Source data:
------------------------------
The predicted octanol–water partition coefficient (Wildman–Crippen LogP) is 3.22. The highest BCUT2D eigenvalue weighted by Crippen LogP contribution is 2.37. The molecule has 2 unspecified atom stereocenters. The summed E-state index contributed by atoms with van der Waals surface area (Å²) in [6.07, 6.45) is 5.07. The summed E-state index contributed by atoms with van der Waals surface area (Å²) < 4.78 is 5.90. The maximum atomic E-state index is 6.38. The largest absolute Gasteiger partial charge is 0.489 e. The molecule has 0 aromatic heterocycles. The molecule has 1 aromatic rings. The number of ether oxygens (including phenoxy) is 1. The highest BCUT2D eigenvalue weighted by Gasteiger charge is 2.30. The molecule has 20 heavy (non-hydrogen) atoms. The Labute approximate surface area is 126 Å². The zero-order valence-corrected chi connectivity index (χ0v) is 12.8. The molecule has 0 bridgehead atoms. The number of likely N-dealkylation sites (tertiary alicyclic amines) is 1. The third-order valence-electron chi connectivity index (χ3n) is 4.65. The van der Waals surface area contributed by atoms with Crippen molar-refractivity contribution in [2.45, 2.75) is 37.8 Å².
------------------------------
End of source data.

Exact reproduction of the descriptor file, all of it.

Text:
The predicted octanol–water partition coefficient (Wildman–Crippen LogP) is 3.22. The highest BCUT2D eigenvalue weighted by Crippen LogP contribution is 2.37. The molecule has 2 unspecified atom stereocenters. The summed E-state index contributed by atoms with van der Waals surface area (Å²) in [6.07, 6.45) is 5.07. The summed E-state index contributed by atoms with van der Waals surface area (Å²) < 4.78 is 5.90. The maximum atomic E-state index is 6.38. The largest absolute Gasteiger partial charge is 0.489 e. The molecule has 0 aromatic heterocycles. The molecule has 1 aromatic rings. The number of ether oxygens (including phenoxy) is 1. The highest BCUT2D eigenvalue weighted by Gasteiger charge is 2.30. The molecule has 20 heavy (non-hydrogen) atoms. The Labute approximate surface area is 126 Å². The zero-order valence-corrected chi connectivity index (χ0v) is 12.8. The molecule has 0 bridgehead atoms. The number of likely N-dealkylation sites (tertiary alicyclic amines) is 1. The third-order valence-electron chi connectivity index (χ3n) is 4.65. The van der Waals surface area contributed by atoms with Crippen molar-refractivity contribution in [2.45, 2.75) is 37.8 Å².